Sunday, September 23, 2007

Cats, sitars and the meaning of life

Listening to: "Arpan" from the Concert for George

I poured the coffee, walked down the stairs to the piles of chaos that I call an office, and rested my hands on the keyboard - stared at them wondering what I would write this morning. As I stared my hands reminded me of the pause before a pianist starts to explore the keyboard.

Before I could start to type - or perhaps a little afterward, because I did type the first sentence up to the word "and" - a cat demanded my attention by leaping into my lap. I spent the next five minutes or so giving him a little kitty massage, which he acknowledged with loud purring, thrashing about on my lap in delight, and finally by settling in with his front paws kneading my stomach and his back resting against the edge of the keyboard drawer. Instead of a musical instrument, my hands were playing the cat, and he responded with his contented purr - perhaps a cat is a musical instrument.

Music is on my mind because during my daily visit to Sunni and the Conspirators, I saw something on the sidebar I hadn't seen before - a box with two links, one to Shaun Sander's short story inspired by Cat Farmer's essay about "The Seven C's," the other to an article by Sunni Maravillosa that I hadn't encountered yet called "My First Drug." Funny that I never read it before, although it was written about five months before I entered the blogosphere.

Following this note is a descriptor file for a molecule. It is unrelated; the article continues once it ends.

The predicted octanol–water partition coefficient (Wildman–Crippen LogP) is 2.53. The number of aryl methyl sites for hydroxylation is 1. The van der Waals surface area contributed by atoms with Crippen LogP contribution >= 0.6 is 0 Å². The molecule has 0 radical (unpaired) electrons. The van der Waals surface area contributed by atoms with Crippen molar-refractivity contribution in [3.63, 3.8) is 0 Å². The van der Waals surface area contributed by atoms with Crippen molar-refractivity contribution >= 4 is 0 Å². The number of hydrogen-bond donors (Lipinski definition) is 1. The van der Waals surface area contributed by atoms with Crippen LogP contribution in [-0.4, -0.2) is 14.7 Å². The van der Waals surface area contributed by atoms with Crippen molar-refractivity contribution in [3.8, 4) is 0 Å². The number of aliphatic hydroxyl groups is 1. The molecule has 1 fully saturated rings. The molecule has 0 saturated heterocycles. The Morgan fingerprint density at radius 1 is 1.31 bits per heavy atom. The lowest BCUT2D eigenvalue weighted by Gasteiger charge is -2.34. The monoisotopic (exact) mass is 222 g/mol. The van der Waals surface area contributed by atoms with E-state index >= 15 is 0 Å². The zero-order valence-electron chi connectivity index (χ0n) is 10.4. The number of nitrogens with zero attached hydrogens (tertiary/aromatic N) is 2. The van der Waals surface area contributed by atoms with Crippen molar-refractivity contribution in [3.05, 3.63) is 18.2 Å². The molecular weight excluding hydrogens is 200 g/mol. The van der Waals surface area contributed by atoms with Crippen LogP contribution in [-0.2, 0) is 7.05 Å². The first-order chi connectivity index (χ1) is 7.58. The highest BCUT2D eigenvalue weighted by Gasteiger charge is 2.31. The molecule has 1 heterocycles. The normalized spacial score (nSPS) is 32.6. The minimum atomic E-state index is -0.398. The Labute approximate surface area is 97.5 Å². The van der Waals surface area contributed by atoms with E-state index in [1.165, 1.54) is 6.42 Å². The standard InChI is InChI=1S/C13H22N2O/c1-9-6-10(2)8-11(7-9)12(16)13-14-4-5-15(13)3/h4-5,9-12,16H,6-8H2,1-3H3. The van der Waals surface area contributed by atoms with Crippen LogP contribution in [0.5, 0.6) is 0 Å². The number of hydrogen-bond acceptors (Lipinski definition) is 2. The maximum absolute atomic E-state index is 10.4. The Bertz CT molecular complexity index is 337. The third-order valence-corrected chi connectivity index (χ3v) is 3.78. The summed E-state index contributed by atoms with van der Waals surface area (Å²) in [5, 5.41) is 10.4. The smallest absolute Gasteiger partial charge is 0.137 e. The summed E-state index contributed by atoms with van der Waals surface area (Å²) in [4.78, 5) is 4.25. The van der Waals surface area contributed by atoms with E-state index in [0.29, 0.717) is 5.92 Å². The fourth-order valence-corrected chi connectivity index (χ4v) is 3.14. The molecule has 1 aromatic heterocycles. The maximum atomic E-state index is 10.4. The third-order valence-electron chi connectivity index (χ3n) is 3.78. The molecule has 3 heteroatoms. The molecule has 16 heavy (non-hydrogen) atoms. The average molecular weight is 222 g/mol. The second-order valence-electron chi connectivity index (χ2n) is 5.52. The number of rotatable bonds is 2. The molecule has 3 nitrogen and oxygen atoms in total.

I was introduced to this drug the same way Sunni was: through my parents. As time goes on, I've come to believe my parents' stuff was very, very good. In the hotel room the other day, we blundered across an obscure Red Skelton-Lucille Ball-Gene Kelly movie called "Du Barry Was A Lady" just before the Tommy Dorsey orchestra jumped into an equally obscure tune called "Katie Went to Haiti." I had to stop everything to watch the band, which included Ziggy Elman and Buddy Rich, do its magic.

I pity folks who "can't stand" a particular genre of music, because I've had mesmerizing moments listening to - and watching the musicians play - rock, folk, big band, bluegrass, classical, Indian ... I've never made it through an entire opera, but that is because I've never tried. And yes, I've even had an "oh!" moment listening to a rap composition or two, although I admit I can't listen to rap for an extended period of time.

When I found this post veering toward this topic, I pulled out my "Concert for George" disk and started listening to "Arpan," a one-of-a-kind 23-minute Ravi Shankar composition, conducted by his daughter Anoushka Shankar, that blends Indian musicians and singers with a European-style concert orchestra and an Eric Clapton guitar solo. It's one of the most breathtaking musical moments I've ever experienced - it gave (and still does give) me the rush Sunni describes in her essay and helped me finish reading with a contented, "Oh, yeah."

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